Diana cameras can be very unpredictable with the results they produce and this is part of their charm. With digital cameras there is the instant nature of being able to preview an image the second it has been taken which of course means setting can then be adjusted to create the perfect picture. Not knowing the results of a Diana camera until the film has been produced a good deal later means the intended results will very rarely be achieved. This element of leaving things to a certain extent to chance is part of the appeal.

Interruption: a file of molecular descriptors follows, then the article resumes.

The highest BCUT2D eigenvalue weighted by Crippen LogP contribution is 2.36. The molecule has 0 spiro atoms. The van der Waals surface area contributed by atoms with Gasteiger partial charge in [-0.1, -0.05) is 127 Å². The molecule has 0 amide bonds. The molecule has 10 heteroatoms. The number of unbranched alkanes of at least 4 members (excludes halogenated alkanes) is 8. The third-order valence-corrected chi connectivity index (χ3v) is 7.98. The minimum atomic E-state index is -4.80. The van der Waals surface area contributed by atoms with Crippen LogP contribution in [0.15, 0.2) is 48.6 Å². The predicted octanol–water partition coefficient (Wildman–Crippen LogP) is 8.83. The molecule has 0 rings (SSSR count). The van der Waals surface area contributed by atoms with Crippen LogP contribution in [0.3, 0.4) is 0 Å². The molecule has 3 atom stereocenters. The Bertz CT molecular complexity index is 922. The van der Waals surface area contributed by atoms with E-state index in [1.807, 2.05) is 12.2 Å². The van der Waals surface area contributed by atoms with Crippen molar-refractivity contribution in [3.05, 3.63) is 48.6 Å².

For my personal project I plan to use a DIANA camera to capture the mood of certain spaces around the city. The atmospheric shots that can be produced using these analogue cameras is perfect for my project that seeks to capture the feeling of a space, but i am cautious not to use this camera as an excuse to project a fake feeling of nostalgia on to my subject.
The hands-on, manual nature of the camera means that the user has a number of variables to play with -aperture, exposure time, pin-hole setting, double exposure etc. When viewed on a small (intended output) there will be an interesting juxtaposition between the digital and analogue.